- Leandro Herrero - https://leandroherrero.com -

When your organization not only has good leadership but is a Leadership Lab, a live School for Leaders, we are talking serious cutting edge

Join my webinar next week! [1]

To mark the launch of my new book: Camino – Leadership Notes on the Road. I’ll be discussing leadership as a continuously evolving praxis and discussing leadership themes from Camino with Anett Helling [2]. Followed by a Q&A. Plus, hot off the press, 10 free copies being given away!

To get a flavour – see NEW EXTRACT: Camino – Extract Chapter 2 part 1 [3]

 

An organization is super rich in leadership and becomes a Leadership Lab, a School of Leaders, if it has three types in store.

1. Good leadership at the top, is a given. Is there however ‘collective leadership’ within? The ability to function and perform with spontaneous, unsolicited, not dictated by the CEO ‘taking responsibility’. Translation: ‘I’ll do that’, ‘I’ll take care of this’, ‘leave it with us, Peter and me’, in areas, topics, issues that do not necessarily belong to the (representational) functional hat of the leaders. If this is normal, congratulations, but you really are a world minority.

My test, by the way, is when I see an HR super VP visiting a remote corporate land, presenting the overall company and business strategies to all in a Town Hall, not the HR strategy. Change the function HR for any other: The CFO presenting the R&D strategy, the R&D head presenting the overall HR, etc. In depth, I mean. Many people think this is silly. I think it is a sign of a serious blessing; they get collective leadership. They will be a great Leadership Lab. It’s silly until you see it, then you realise its beauty.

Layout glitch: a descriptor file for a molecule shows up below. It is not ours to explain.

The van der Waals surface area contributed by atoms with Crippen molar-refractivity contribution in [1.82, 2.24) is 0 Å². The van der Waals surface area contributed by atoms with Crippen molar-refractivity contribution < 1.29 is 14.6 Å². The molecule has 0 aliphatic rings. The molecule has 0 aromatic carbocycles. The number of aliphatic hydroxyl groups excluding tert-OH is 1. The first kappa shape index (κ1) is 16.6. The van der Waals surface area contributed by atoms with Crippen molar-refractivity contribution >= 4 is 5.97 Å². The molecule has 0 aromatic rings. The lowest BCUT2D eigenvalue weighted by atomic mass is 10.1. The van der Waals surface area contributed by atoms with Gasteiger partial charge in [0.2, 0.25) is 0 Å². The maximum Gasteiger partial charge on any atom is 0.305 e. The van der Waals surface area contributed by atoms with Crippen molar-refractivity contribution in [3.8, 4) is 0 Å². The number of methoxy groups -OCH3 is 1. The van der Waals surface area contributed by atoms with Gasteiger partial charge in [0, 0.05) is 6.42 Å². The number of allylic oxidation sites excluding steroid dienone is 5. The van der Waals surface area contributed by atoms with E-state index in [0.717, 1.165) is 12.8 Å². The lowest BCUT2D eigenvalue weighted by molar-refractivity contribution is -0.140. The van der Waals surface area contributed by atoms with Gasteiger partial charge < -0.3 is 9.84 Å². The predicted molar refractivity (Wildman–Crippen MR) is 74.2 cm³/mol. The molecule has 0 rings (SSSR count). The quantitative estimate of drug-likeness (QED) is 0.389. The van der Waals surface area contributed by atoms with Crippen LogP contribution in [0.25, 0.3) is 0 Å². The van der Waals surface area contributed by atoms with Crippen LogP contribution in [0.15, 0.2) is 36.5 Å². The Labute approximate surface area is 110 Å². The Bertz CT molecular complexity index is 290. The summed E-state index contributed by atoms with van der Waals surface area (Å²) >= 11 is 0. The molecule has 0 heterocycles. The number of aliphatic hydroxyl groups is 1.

2. Distributed leadership: a recognised  presence of natural leaders across the board, regardless of their rank and position in the organizational chart. Plus, you do something with them, as opposed to admiring them.

3. A well defined pool of transferable leaders, in different levels and areas of the business. Those leaders could be called upon to lead any function, any business unit, any affiliate, any new venture or acquisition. And they will be chosen for their transferable leadership capacity. Their original expertise, functionality, tribal belonging, are irrelevant. A former technology guy now leads a commercial operation in X. An ex-manufacturing head, now leads a technology venture. A former HR director, now leads an affiliate. If this sounds crazy to you, you don’t know what you are missing. If it sounds impossible, think about how to make it possible. If your organisation doesn’t do this, or can’t afford to move people around at top jobs other than at functional capacity level, you are not necessarily in terrible shape, but you are missing a lot.

I often hear, we have excellent technology leaders, or product development leaders, but we cannot give them a top commercial role. Well, I’m sorry for you, but you need to do some serious soul searching as to why you say this. And, by the way, you have just told me that you have a wonderful Talent Management system. Really?

If you have that pool of transferable leaders, and use them as the norm, my second congratulations for the day. You are a minority. Make sure you publicise the existence of that, big time.

If you have 1 plus 2 plus 3, you are a Leadership Lab, a School of Leadership, regardless of your business. It must make your place very attractive. You must be very proud. Make sure people know.

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Join my Leadership webinar next week! [1]

To mark the launch of my new book: Camino – Leadership Notes on the Road. I’ll be discussing leadership as a continuously evolving praxis and discussing themes from Camino with Anett Helling [2]. Plus, hot off the press, 10 free copies being given away!

To get a flavour – see NEW EXTRACT: Camino – Extract Chapter 2 part 1 [3]

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Dr Leandro Herrero is the CEO and Chief Organization Architect of The Chalfont Project [4], an international firm of organizational architects. He is the pioneer of Viral ChangeTM, a people Mobilizing Platform, a methodology that delivers large scale behavioural and cultural change in organizations, which creates lasting capacity for changeability.
Dr Herrero is also an Executive Fellow at the Centre for the Future of Organization, Drucker School of Management. An international speaker, Dr Herrero is available for virtual speaking engagements [5] and can be reached at: The Chalfont Project [6] or email: uk-office@thechalfontproject.com. [7]